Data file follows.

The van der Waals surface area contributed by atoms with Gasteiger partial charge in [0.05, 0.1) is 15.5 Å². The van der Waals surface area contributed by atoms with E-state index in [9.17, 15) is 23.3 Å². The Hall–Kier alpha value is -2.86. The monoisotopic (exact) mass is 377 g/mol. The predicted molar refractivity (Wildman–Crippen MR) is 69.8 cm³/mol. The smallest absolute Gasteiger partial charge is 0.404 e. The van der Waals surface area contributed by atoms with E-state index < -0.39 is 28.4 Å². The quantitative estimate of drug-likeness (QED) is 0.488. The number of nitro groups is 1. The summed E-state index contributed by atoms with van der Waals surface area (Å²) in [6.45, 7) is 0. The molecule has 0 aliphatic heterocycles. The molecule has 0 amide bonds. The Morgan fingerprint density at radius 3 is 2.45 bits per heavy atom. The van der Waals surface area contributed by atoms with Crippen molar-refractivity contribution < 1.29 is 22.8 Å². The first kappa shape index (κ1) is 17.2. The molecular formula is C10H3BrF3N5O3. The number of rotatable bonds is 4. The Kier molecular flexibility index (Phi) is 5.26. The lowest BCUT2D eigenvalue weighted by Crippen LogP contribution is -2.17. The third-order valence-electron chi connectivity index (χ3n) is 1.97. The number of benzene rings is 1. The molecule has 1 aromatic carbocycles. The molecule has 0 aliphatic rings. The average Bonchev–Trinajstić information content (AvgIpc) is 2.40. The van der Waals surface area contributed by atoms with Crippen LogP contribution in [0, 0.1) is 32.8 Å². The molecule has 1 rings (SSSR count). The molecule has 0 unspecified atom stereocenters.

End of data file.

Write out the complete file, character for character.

The van der Waals surface area contributed by atoms with Gasteiger partial charge in [0.05, 0.1) is 15.5 Å². The van der Waals surface area contributed by atoms with E-state index in [9.17, 15) is 23.3 Å². The Hall–Kier alpha value is -2.86. The monoisotopic (exact) mass is 377 g/mol. The predicted molar refractivity (Wildman–Crippen MR) is 69.8 cm³/mol. The smallest absolute Gasteiger partial charge is 0.404 e. The van der Waals surface area contributed by atoms with E-state index < -0.39 is 28.4 Å². The quantitative estimate of drug-likeness (QED) is 0.488. The number of nitro groups is 1. The summed E-state index contributed by atoms with van der Waals surface area (Å²) in [6.45, 7) is 0. The molecule has 0 aliphatic heterocycles. The molecule has 0 amide bonds. The Morgan fingerprint density at radius 3 is 2.45 bits per heavy atom. The van der Waals surface area contributed by atoms with Crippen molar-refractivity contribution < 1.29 is 22.8 Å². The first kappa shape index (κ1) is 17.2. The molecular formula is C10H3BrF3N5O3. The number of rotatable bonds is 4. The Kier molecular flexibility index (Phi) is 5.26. The lowest BCUT2D eigenvalue weighted by Crippen LogP contribution is -2.17. The third-order valence-electron chi connectivity index (χ3n) is 1.97. The number of benzene rings is 1. The molecule has 1 aromatic carbocycles. The molecule has 0 aliphatic rings. The average Bonchev–Trinajstić information content (AvgIpc) is 2.40. The van der Waals surface area contributed by atoms with Crippen LogP contribution in [0, 0.1) is 32.8 Å². The molecule has 1 rings (SSSR count). The molecule has 0 unspecified atom stereocenters.